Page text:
The 2013 World Social Science Report entitled “Changing Global Environments” has been launched on 15 November.
The 2013 World Social Science Report issues an urgent call to action to the international social science community to collaborate more effectively with each other, with colleagues from other fields of science, and with the users of research to deliver solutions-oriented knowledge on today’s most pressing environmental problems. It calls for a transformative social science that is bolder, better, bigger, different:
- bolder in reframing and reinterpreting global environmental change as a social problem
- better at infusing social science insights into real-world problem-solving
- bigger in terms of having more social scientists to focus on global environmental change
- different in the way it thinks about and does research that helps meet the vexing sustainability challenges faced today.
Published by UNESCO, the Organisation for Economic Co-operation and Development (OECD) and the International Social Science Council (ISSC), the Report was prepared and edited by the ISSC with the support of leading specialists from all the over the world, including many researchers from the earth system governance global research alliance.
Earth System Governance Research Fellows, Carolina Adler (ETH Zürich), and Katharine Rietig (London School of Economics and Political Science) wrote the chapter “Quo vadis? The state of social sciences on climate and global environmental change in Europe”. In their contribution, Adler and Rietig discuss some of the conditions that facilitate social science and humanities research on climate and global change in Europe, as well as some of the challenges that still persist. Most importantly, Adler and Rietig also direct attention towards possible ways to deal with these challenges, highlighting the potential to tap into knowledge that delivers innovative solutions.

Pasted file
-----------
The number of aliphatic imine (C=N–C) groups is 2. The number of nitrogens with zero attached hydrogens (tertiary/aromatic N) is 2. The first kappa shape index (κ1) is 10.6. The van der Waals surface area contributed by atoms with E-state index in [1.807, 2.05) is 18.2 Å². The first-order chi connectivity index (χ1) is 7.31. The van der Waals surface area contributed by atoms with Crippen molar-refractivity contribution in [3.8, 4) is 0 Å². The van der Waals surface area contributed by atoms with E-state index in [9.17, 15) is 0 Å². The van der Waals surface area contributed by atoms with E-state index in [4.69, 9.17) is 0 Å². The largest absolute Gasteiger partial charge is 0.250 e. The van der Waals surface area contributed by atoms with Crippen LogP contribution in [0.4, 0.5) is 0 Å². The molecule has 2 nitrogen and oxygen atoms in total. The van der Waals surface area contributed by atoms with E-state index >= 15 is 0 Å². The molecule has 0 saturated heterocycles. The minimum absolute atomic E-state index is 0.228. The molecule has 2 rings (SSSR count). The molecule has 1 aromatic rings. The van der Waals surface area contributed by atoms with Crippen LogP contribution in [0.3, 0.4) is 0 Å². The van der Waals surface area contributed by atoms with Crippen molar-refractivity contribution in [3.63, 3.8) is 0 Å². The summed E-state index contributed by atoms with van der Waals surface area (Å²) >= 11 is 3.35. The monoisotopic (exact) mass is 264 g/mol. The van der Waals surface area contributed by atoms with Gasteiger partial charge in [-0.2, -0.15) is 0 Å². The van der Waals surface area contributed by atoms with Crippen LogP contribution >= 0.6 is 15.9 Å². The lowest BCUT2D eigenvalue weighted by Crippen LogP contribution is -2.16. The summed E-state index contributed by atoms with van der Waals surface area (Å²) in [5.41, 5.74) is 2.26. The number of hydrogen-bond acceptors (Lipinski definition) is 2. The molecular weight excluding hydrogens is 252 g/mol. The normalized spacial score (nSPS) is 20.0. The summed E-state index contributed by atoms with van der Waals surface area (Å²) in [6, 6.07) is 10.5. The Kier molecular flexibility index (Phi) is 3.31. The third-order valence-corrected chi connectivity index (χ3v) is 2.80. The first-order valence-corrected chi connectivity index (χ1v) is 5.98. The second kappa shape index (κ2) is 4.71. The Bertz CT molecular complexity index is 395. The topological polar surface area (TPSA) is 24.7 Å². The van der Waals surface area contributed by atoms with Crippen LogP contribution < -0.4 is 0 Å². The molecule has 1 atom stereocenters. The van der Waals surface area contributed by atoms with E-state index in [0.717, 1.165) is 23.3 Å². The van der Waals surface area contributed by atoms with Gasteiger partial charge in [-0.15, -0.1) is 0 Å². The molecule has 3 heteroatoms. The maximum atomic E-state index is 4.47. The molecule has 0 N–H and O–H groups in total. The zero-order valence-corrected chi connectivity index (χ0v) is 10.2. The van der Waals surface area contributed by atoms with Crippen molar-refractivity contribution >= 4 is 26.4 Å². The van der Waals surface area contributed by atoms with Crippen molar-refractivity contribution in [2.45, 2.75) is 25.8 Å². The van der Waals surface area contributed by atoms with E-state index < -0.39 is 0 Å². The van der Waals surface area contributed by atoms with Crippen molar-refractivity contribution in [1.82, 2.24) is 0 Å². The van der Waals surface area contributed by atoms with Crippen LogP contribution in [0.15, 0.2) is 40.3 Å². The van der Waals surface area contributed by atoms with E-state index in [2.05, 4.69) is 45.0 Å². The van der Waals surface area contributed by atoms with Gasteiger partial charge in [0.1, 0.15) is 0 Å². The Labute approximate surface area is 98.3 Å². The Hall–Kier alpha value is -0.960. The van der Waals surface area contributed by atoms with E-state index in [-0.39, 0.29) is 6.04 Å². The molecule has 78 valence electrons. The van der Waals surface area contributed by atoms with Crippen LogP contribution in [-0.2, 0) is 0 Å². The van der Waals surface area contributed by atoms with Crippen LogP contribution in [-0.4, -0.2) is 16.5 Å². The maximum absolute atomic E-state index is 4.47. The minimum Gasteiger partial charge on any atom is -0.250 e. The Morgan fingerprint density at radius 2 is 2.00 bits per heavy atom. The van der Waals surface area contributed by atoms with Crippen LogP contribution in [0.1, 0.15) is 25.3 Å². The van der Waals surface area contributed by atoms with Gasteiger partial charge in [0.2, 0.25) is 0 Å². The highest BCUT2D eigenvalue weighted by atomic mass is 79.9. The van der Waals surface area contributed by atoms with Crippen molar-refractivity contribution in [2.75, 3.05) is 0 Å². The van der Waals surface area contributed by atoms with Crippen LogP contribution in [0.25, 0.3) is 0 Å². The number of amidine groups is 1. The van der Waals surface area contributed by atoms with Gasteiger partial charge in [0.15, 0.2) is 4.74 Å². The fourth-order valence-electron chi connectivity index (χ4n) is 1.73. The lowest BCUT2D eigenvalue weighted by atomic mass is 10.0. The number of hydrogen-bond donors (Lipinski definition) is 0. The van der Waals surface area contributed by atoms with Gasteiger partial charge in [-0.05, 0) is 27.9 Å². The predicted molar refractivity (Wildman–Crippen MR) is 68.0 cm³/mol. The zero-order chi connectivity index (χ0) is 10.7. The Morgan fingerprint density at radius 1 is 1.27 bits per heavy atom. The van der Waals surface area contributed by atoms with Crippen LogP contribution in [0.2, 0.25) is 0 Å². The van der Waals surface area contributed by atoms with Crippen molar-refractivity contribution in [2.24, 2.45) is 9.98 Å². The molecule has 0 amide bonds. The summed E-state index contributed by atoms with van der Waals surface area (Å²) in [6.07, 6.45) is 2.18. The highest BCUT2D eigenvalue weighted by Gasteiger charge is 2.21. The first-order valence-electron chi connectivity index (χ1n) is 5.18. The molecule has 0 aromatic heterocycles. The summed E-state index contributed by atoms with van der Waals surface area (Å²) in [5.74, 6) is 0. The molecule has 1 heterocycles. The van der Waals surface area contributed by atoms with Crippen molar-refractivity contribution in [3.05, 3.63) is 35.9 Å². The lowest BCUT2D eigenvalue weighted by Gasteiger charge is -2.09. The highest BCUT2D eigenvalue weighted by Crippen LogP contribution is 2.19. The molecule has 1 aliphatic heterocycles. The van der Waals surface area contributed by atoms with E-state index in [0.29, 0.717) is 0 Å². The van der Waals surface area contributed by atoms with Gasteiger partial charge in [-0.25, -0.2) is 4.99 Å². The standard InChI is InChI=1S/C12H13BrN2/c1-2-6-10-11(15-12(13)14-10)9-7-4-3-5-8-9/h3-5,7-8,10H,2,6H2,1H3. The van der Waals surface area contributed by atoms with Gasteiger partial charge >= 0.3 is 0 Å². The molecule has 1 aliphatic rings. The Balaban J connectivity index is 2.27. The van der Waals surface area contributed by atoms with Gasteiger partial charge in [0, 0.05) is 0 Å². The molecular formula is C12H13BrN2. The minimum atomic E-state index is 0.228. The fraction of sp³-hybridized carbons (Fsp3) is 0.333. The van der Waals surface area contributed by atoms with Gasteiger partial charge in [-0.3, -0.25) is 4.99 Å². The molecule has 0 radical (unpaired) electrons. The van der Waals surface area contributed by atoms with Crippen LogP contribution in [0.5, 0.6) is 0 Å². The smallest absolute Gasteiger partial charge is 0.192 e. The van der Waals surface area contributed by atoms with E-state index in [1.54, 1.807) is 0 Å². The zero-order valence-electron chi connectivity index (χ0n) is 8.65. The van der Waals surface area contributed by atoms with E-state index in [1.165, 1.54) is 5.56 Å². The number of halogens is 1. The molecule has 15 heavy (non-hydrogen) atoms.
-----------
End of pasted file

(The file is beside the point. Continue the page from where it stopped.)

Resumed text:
Earth System Governance Senior Research Fellow Urbano Fra Paleo (University of Extremadura) wrote the chapter on “A functional risk society? Progressing from management to governance while learning from disasters” In his contribution he explains how the concept of risk society provides a framework for understanding the complex links between contemporary society and risk.
Senior Research Fellows Steve Vanderheiden (University of Colorado at Boulder) contributed with the section on “Climate change mitigation, a problem of injustice” and Lead Faculty member Roberto P. Guimarães authored the viewpoint on “Failing to translate science into policy? From Stockholm 1972 to Rio+20”. Earth System Governance Research Fellow François Gemenne (University of Versailles and at the University of Liège) co-authored the chapter on “The paradoxes of climate change and migration” with Andrew Baldwin (Durham University).
In addition, the Earth System Governance Project is featured as one of the contributing research programmes in part 7 of the Report.
This report aims to engage social scientists in all disciplines in academia, research institutes, think tanks, NGOs, and government agencies all over the world, as well as intergovernmental organizations.